Keeping the foodservice equipment marketplace up to date with the latest menu and concept trends.


Q&A: Gordon Maybury, executive chef PGA National Resort and Spa, Palm Beach Gardens, Fla.

The PGA National Resort and Spa in Palm Beach Gardens, Fla., is about as elaborate a country club as one can find. Located on 3,000 acres, the resort includes five championship golf courses, 19 tennis courts, a 33,000-square-foot health and racquet club and a 39,000-square-foot spa. The main resort features 339 guest rooms as well as 40 cottages. Condos and single-family homes on the property house 5,000 residents.

ironwoodIronwood Steak and SeafoodBuilt in the early 1980s by a Palm Beach developer, the country club was sold in 2006 to Walton Street Capital, a Chicago investment firm. "We are a country club resort, with 2,000 members, that is open to the public," says Gordon Maybury, executive chef.

The property features 10 foodservice operations, with banquet and room service available. This includes a casual restaurant, an upscale-casual steakhouse, golf course and pool foodservice and a number of snack bars.

"When we hosted the PGA Tour's Honda Classic, we handled 300 covers," Maybury says. "On an average weekend night, we serve between 160 and 180 people, and bring in about 120 each weeknight."

FE&S spoke to Maybury about the country club's recent renovations and the challenges involved in this segment.

FE&S: After 30-plus years, how has the club stayed current?

G.M.: We underwent a $60 million renovation in 2006 and 2007 and this summer spent about $40 million to revamp the restaurant kitchens and guest rooms. The Citrus Tree restaurant was renamed Palm Terrace. We also have created a new banquet space that includes a terrace on the pool deck, which is designated for weddings and other events. The club hosted 65 weddings last year. In addition, the renovation allowed us to increase our meeting space from 45,000 to 60,000 square feet.

FE&S: What changes did you make to the main dining room?

G.M.: This space was overhauled last year. Prior to the change, it was a Shula's Steakhouse. When the chain's contract was up, we transformed it into the Ironwood Grill. The décor remained the same, with stone walls, rich wood and wine cellar walls. Unfortunately, the American grill theme was difficult to define, and since the look stayed the same, our customers still thought of us as a steakhouse. As a result, we recently changed the name to Ironwood Steak and Seafood. In July, the 150-seat restaurant won a Wine Spectator 2012 Award of Excellence. We offer more than 350 top-shelf wines. Although the décor remained the same, we created a new tabletop and brought in new waitstaff uniforms that include chef jackets and aprons. We also redesigned the menu cover to correspond with the restaurant's stainless steel and wood accents.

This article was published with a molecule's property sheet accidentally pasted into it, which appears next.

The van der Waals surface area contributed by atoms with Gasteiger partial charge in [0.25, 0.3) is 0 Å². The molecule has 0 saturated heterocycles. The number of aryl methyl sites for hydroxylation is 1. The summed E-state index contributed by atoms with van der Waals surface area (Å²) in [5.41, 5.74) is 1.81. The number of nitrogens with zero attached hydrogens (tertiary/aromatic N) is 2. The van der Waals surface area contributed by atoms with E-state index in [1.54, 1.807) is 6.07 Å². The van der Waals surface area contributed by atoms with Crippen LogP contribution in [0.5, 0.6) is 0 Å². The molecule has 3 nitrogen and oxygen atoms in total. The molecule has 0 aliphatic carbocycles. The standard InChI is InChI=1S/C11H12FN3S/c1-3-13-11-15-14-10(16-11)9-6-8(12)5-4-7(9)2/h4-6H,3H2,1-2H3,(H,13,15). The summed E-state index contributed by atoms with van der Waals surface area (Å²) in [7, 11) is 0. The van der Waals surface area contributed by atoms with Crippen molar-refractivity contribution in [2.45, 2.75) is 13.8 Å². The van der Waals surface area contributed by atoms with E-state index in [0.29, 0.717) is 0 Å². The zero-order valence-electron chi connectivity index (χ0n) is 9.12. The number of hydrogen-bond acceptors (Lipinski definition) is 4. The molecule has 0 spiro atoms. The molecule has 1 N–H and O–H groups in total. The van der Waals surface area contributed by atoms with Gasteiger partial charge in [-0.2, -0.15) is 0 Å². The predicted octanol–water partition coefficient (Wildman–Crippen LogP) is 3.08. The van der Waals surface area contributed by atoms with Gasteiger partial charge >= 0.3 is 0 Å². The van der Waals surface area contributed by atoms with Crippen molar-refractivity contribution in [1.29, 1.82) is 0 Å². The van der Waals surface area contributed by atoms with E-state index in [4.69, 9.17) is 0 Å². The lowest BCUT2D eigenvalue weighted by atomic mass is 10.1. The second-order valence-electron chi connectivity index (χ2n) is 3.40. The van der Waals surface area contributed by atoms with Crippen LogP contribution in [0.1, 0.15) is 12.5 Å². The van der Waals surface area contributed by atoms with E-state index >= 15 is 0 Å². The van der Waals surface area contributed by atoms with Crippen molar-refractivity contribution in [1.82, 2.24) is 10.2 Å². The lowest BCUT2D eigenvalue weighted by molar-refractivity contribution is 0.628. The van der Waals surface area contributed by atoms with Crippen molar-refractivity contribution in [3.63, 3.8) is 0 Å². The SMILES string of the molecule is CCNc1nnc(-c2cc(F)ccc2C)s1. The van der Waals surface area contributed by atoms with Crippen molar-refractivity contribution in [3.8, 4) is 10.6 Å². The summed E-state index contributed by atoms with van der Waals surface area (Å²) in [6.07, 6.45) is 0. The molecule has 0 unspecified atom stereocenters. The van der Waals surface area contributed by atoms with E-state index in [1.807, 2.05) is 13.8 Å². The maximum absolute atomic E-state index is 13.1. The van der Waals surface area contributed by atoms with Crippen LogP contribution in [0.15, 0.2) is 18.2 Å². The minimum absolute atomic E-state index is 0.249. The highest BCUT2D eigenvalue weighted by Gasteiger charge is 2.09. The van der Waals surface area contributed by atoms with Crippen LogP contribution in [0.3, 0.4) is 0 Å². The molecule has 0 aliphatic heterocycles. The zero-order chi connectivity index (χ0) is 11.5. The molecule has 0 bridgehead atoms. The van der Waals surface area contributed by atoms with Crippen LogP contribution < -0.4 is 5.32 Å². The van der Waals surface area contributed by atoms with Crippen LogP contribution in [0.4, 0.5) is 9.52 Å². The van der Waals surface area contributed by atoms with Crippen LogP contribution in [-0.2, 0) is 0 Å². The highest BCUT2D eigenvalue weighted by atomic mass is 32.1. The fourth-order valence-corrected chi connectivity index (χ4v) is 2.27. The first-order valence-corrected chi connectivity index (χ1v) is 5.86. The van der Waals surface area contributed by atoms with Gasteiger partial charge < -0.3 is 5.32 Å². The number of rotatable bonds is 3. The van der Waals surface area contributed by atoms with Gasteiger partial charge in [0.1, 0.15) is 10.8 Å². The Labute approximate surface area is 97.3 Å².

FE&S: What changes were made to the back of house?

G.M.: We reworked the line and installed a new broiler. The pantry was moved over, so dishes all come off of one line. This makes production easier to control and creates an ideal layout for chefs to expedite the food. In addition, the new design provides a better view of all items before they leave the kitchen. We also purchased new cast iron skillets, which we use to serve our 32-ounce Tomahawk rib eye steaks tableside.

FE&S: Describe Ironwood's new kitchen layout.

G.M.: The kitchen is large, with a 20-foot stainless steel prep table down the center. We use this when we bring customers into the kitchen during receptions, which include wine, cheese and hors d'oeuvres. A waiter station that includes coffee service, which is the hub of the restaurant, is on the other side. This setup allows us to move food out more quickly. In our restaurant, everyone becomes a food runner.